Posted at: 01/29/2013 3:52 PM
Updated at: 01/29/2013 5:56 PM
By: Katherine Johnson
It's a staple of the Minneapolis skyline: the clock tower at City Hall. For more than a month one of the bright red neon hands has been dark.
Inside the tower, hidden behind a secret locked door, is what feels like an endless amount of narrow stairs.
"360 to 370 steps I believe coming up here," said Kevin Holmes, one of the electricians taking on the tall task.
What Holmes and Tom Utterberg go through to fix the broken minute hand is pretty heroic.
"Hopefully you don't drop anything," laughed Holmes.
Measuring four inches wider than the Great Clock housing London's Big Ben, the faces of the clock at city hall were the largest in the world when the tower was built in the late 1800s.
"It's hard to take it all in until you get out there and do it," said Holmes.
As if heights and high voltage aren't already enough, freezing rain and fog makes the repair even more challenging.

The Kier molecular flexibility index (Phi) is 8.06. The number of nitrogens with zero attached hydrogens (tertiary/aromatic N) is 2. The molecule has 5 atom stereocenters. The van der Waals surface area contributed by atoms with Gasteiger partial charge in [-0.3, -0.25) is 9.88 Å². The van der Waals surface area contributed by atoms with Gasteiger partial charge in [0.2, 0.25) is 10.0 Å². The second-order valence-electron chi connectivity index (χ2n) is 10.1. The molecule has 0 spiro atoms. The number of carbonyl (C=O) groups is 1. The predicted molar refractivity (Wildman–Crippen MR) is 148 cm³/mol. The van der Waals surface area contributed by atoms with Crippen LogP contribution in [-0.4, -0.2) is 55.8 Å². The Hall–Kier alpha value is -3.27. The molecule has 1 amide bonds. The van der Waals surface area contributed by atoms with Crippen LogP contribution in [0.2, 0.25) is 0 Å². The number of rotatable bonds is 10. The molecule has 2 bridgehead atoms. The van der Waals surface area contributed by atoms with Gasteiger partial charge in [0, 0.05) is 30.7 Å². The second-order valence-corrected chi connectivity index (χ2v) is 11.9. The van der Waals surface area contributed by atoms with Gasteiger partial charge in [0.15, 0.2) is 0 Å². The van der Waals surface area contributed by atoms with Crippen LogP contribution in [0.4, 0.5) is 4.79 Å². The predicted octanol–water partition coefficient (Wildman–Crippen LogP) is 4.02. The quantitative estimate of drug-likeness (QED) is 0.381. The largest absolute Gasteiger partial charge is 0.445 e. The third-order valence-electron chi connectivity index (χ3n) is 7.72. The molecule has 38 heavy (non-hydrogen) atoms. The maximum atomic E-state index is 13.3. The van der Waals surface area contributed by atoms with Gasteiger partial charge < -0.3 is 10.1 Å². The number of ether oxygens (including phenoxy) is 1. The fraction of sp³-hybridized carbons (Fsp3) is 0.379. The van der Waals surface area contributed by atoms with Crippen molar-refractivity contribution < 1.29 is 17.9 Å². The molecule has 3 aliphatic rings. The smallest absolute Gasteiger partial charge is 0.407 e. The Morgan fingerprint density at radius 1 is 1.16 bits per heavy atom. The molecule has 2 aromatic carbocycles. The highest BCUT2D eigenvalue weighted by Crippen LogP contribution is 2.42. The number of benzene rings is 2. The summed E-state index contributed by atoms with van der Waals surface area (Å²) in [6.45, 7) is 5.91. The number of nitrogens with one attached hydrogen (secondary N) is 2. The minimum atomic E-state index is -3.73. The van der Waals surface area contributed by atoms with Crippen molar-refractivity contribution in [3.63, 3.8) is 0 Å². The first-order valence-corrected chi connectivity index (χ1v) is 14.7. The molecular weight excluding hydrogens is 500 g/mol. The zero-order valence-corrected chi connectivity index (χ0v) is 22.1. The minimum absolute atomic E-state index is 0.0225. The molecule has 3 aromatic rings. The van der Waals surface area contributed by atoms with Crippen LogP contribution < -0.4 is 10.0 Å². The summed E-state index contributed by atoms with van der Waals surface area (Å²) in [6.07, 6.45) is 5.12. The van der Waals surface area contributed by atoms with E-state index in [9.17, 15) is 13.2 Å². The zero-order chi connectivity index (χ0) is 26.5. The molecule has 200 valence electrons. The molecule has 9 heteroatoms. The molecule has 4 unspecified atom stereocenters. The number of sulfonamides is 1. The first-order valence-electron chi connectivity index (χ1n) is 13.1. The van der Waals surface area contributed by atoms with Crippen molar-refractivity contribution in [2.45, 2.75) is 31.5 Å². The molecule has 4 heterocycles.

"All the wires and everything are all iced up," he said while leaning out the 345 foot clock. "I don't think it's very safe to do it today."
But the team doesn't give up, quickly learning there's not enough power getting to the broken hand.
"I saw a little bit of smoke come off of one of the wires when we turned it on," said Holmes.
After getting creative with their tools and the clock's mechanics, the historic Minneapolis staple is back on line and Holmes and Utterberg are getting back on the ground. But first, they have to climb back down all those stairs.
This was Holmes and Utterberg's first time ever repairing the clock and it might also be their last. Nothing is final yet, but there are loose plans to replace the neon hands with new faces that would have a protective covering from the weather and be less expensive to maintain.